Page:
Thought for the Day – 25 July – Meditations with Antonio Cardinal Bacci (1881-1971)
The Love of God The One Thing Necessary!
“If we really know God, we should love Him above all created things. “I have loved you too little, My God,” said St Augustine in his Confessions, “because I have not known You well enough.” If we knew God, we should recognise, that He is infinite beauty, goodness and wisdom. We should realise, that the beauty of creatures is like a passing cloud, for it is a vague and distant reflection of the eternal beauty of God. We should realise, that the wisdom of men, is only a ray of God’s light which comes from Him and must return to Him. Finally, we should perceive that men are good, only insofar, as they do their best to respond to the inspirations of grace which God has placed in their hearts. God alone is in Himself and of Himself, supremely true, beautiful, good, wise and holy. Created things are only an invitation to love God, their Creator. God alone, therefore, is supremely lovable in Himself. In the apt words of St Bernard, “God Himself is the reason why we should love God and, the measure of our love should be measureless.”
Let us not allow ourselves to become entangled in the empty passing things of this world but, let us raise our minds and hearts to God alone. There is only one thing necessary!”
Quote of the Day – 25 July – “Month of the Most Precious Blood” – Memorial of St Christopher (died c 251) One of the Fourteen Holy Helpers
The Fourteen Holy Helpers: – Plague Saints for a time of plague!
In the middle of the 14th century, the Plague – also called “The Black Death” and the “The Greatest Catastrophe Ever” – ravaged Europe, killing 50 million people, or about 60% of the population, within a few years (a vastly higher death rate than any ‘pandemic’ since.)
Layering dead bodies in pits, watching loved ones succumb to the ravages of a ghastly illness, people turned to the Almighty and All-powerful Physician for help. It was at this time that the Fourteen Holy Helpers came to be invoked against the Plague and other misfortunes. As we face true death – the death of everything we know and love, even any form of Catholic life and any Catholic lifesigns, let us turn to true FAITH – no mask needed – and revive the assistance of these gracious and efficacious Holy Helpers.
Prayer to the Fourteen Holy Helpers By St Alphonsus Liguori (1696-1787) Doctor of the Church
Great princes of Heaven, Holy Helpers, who sacrificed to God all your earthly possessions, wealth, preferment and even life and who now are crowned in Heaven in the secure enjoyment of eternal bliss and glory; have compassion on me, a poor sinner in this vale of tears and obtain for me from God, for Whom you gave up all things and Who loves you as His servants, the strength to bear patiently all the trials of this life, to overcome all temptations and to persevere in God’s service to the end, that one day I too may be received into your company, to praise and glorify Him, the supreme Lord, Whose Beatific Vision you enjoy and Whom you praise and glorify forever. Amen
The “fourteen angels” of the lost children’s prayer in the Composer, Engelbert Humperdinck’s (1854-1921) (not the popular Welsh singer) fairy opera, ‘Hansel and Gretel’, are the Fourteen Holy Helpers. The English words are familiar and very beautiful:
When at night, I go to sleep, Fourteen angels, watch do keep, Two my head are guarding, Two my feet are guiding; Two upon my right hand, Two upon my left hand. Two who warmly cover Two who o’er me hover, Two to whom ’tis given To guide my steps to Heaven.
One Minute Reflection – 25 July – “Month of the Most Precious Blood” – Feast of St James the Greater – Reaqdings: Second Kings 4: 42-44; Psalms 145: 10-11, 15-16, 17-18; Ephesians 4: 1-6; John 6: 1-15
When they had seen what a miracle Jesus had done, said: , “This is truly the Prophet, the one who is to come into the world.” – John 6:14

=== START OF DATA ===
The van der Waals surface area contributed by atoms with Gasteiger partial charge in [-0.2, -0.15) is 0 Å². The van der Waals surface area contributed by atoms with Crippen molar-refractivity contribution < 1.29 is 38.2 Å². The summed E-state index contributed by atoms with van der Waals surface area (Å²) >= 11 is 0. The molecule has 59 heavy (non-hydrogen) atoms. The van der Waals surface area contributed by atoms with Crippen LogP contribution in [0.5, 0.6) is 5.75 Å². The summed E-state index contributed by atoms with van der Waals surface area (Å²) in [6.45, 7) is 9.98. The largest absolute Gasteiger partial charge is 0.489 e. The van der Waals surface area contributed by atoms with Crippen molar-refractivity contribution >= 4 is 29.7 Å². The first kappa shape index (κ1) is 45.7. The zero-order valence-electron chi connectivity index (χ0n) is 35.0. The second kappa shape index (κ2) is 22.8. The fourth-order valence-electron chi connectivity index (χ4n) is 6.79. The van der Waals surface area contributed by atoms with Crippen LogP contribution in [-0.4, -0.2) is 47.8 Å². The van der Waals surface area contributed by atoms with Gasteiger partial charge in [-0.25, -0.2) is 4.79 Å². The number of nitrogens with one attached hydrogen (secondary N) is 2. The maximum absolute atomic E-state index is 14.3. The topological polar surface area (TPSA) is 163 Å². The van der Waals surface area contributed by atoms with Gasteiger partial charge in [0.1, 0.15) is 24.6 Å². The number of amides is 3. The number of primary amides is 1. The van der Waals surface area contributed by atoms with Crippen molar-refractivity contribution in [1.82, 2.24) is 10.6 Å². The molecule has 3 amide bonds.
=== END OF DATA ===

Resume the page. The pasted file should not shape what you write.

REFLECTION – “Governing the entire universe is a greater miracle than feeding five thousand people with five loaves of bread, yet no-one marvels at it. People marvel at the feeding of the five thousand not because this miracle is greater but because, it is out of the ordinary. Who is even now providing nourishment for the whole world if not the God Who creates a field of wheat from a few seeds? Christ did what God does. Just as God multiplies a few seeds into a whole field of wheat, so Christ multiplied the five loaves in His Hands. For there was power in the Hands of Christ. Those five loaves were like seeds, not because they were cast on the earth but because, they were multiplied by the One who made the earth.
This miracle was presented to our senses, in order to stimulate our minds… and so make us marvel at “the God we do not see because of his works, which we do see” (Rom 1,20). For then, when we have been raised to the level of faith and purified by faith, we shall long to behold, though not with our eyes, the invisible God Whom we recognise through what is visible. This miracle was performed for the multitude to see; it was recorded for us to hear. Faith does for us, what sight did for them. We behold with the mind what our eyes cannot see and we are preferred to them because of us, it was said: “Blessed are those who have not seen and yet believe” (Jn 20,29). – St Augustine (354-430) Father and Doctor of Grace – Homilies on Saint John’s gospel, 24, 1.6.7.
PRAYER – Lord our God, You accepted the sacrifice of St James, the first of Your Apostles to give his life for Your sake. May Your Church find strength in his martyrdom and support in his constant prayer. Through our Lord Jesus Christ, your Son, who lives and reigns with you in the unity of the Holy Spirit, one God, for ever and ever. St James the Greater, Apostle of Christ, Pray for us! Amen
Our Morning Offering – 25 July – “Month of the Most Precious Blood” – Feast of St James the Greater and the Memorial of St Christopher (died c 251)
The Christopher Prayer, Make Us True Christ-Bearers Anonymous
Father, grant that we may be, bearers of Christ Jesus, Your Son. Allow us to fill, the world around us, with Your light. Strengthen us, by Your Holy Spirit, to carry out our mission of living and following the path of Jesus, our Lord. Help us to understand, that by Your grace our gifts are Your blessings, to be shared with others. Fill us with Your Spirit of love to give glory to You in loving all and preaching by our love. Nourish in us the desire to go forth as the bearers of Your Son fearless and gentle, loving and merciful. Make us true Christ-Bearers, that in seeing us, only He is visible. Amen.